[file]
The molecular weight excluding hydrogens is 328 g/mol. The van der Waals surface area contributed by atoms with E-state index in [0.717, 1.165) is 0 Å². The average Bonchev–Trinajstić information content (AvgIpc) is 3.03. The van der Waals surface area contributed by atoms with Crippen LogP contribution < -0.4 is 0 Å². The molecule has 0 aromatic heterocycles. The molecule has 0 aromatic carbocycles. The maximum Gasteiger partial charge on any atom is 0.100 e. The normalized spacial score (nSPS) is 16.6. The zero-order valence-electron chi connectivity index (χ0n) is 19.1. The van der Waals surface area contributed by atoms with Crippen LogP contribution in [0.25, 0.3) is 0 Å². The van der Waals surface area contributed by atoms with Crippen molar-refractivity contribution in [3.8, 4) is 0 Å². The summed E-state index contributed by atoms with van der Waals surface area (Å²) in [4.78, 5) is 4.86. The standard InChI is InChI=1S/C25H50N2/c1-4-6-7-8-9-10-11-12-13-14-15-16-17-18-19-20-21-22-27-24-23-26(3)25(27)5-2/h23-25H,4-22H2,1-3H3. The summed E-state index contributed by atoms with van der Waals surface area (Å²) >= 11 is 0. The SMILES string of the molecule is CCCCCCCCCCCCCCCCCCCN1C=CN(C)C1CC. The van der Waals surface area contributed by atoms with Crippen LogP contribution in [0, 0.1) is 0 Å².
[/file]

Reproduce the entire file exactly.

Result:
The molecular weight excluding hydrogens is 328 g/mol. The van der Waals surface area contributed by atoms with E-state index in [0.717, 1.165) is 0 Å². The average Bonchev–Trinajstić information content (AvgIpc) is 3.03. The van der Waals surface area contributed by atoms with Crippen LogP contribution < -0.4 is 0 Å². The molecule has 0 aromatic heterocycles. The molecule has 0 aromatic carbocycles. The maximum Gasteiger partial charge on any atom is 0.100 e. The normalized spacial score (nSPS) is 16.6. The zero-order valence-electron chi connectivity index (χ0n) is 19.1. The van der Waals surface area contributed by atoms with Crippen LogP contribution in [0.25, 0.3) is 0 Å². The van der Waals surface area contributed by atoms with Crippen molar-refractivity contribution in [3.8, 4) is 0 Å². The summed E-state index contributed by atoms with van der Waals surface area (Å²) in [4.78, 5) is 4.86. The standard InChI is InChI=1S/C25H50N2/c1-4-6-7-8-9-10-11-12-13-14-15-16-17-18-19-20-21-22-27-24-23-26(3)25(27)5-2/h23-25H,4-22H2,1-3H3. The summed E-state index contributed by atoms with van der Waals surface area (Å²) >= 11 is 0. The SMILES string of the molecule is CCCCCCCCCCCCCCCCCCCN1C=CN(C)C1CC. The van der Waals surface area contributed by atoms with Crippen LogP contribution in [0, 0.1) is 0 Å².